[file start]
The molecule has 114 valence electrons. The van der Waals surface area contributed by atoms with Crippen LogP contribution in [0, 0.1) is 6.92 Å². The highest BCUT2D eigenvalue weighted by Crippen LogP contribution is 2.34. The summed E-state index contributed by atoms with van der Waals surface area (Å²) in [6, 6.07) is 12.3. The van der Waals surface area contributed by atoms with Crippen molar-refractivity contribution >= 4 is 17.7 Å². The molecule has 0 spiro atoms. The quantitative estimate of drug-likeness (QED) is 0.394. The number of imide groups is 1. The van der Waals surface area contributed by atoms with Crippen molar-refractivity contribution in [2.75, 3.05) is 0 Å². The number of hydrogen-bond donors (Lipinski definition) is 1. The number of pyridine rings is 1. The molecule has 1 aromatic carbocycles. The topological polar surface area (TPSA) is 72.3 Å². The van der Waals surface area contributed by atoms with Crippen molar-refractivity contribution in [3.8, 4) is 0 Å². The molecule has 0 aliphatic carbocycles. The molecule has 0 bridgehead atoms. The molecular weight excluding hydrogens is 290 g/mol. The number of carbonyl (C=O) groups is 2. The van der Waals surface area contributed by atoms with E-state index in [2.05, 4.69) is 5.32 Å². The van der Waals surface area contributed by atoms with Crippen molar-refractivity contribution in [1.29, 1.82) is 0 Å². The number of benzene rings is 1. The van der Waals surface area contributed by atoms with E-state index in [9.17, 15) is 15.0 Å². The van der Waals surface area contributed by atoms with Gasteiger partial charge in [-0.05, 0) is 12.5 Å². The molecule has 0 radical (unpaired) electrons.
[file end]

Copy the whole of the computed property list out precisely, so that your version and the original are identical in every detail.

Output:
The molecule has 114 valence electrons. The van der Waals surface area contributed by atoms with Crippen LogP contribution in [0, 0.1) is 6.92 Å². The highest BCUT2D eigenvalue weighted by Crippen LogP contribution is 2.34. The summed E-state index contributed by atoms with van der Waals surface area (Å²) in [6, 6.07) is 12.3. The van der Waals surface area contributed by atoms with Crippen molar-refractivity contribution >= 4 is 17.7 Å². The molecule has 0 spiro atoms. The quantitative estimate of drug-likeness (QED) is 0.394. The number of imide groups is 1. The van der Waals surface area contributed by atoms with Crippen molar-refractivity contribution in [2.75, 3.05) is 0 Å². The number of hydrogen-bond donors (Lipinski definition) is 1. The number of pyridine rings is 1. The molecule has 1 aromatic carbocycles. The topological polar surface area (TPSA) is 72.3 Å². The van der Waals surface area contributed by atoms with Crippen molar-refractivity contribution in [3.8, 4) is 0 Å². The molecule has 0 aliphatic carbocycles. The molecule has 0 bridgehead atoms. The molecular weight excluding hydrogens is 290 g/mol. The number of carbonyl (C=O) groups is 2. The van der Waals surface area contributed by atoms with E-state index in [2.05, 4.69) is 5.32 Å². The van der Waals surface area contributed by atoms with Crippen molar-refractivity contribution in [1.29, 1.82) is 0 Å². The number of benzene rings is 1. The van der Waals surface area contributed by atoms with E-state index in [9.17, 15) is 15.0 Å². The van der Waals surface area contributed by atoms with Gasteiger partial charge in [-0.05, 0) is 12.5 Å². The molecule has 0 radical (unpaired) electrons.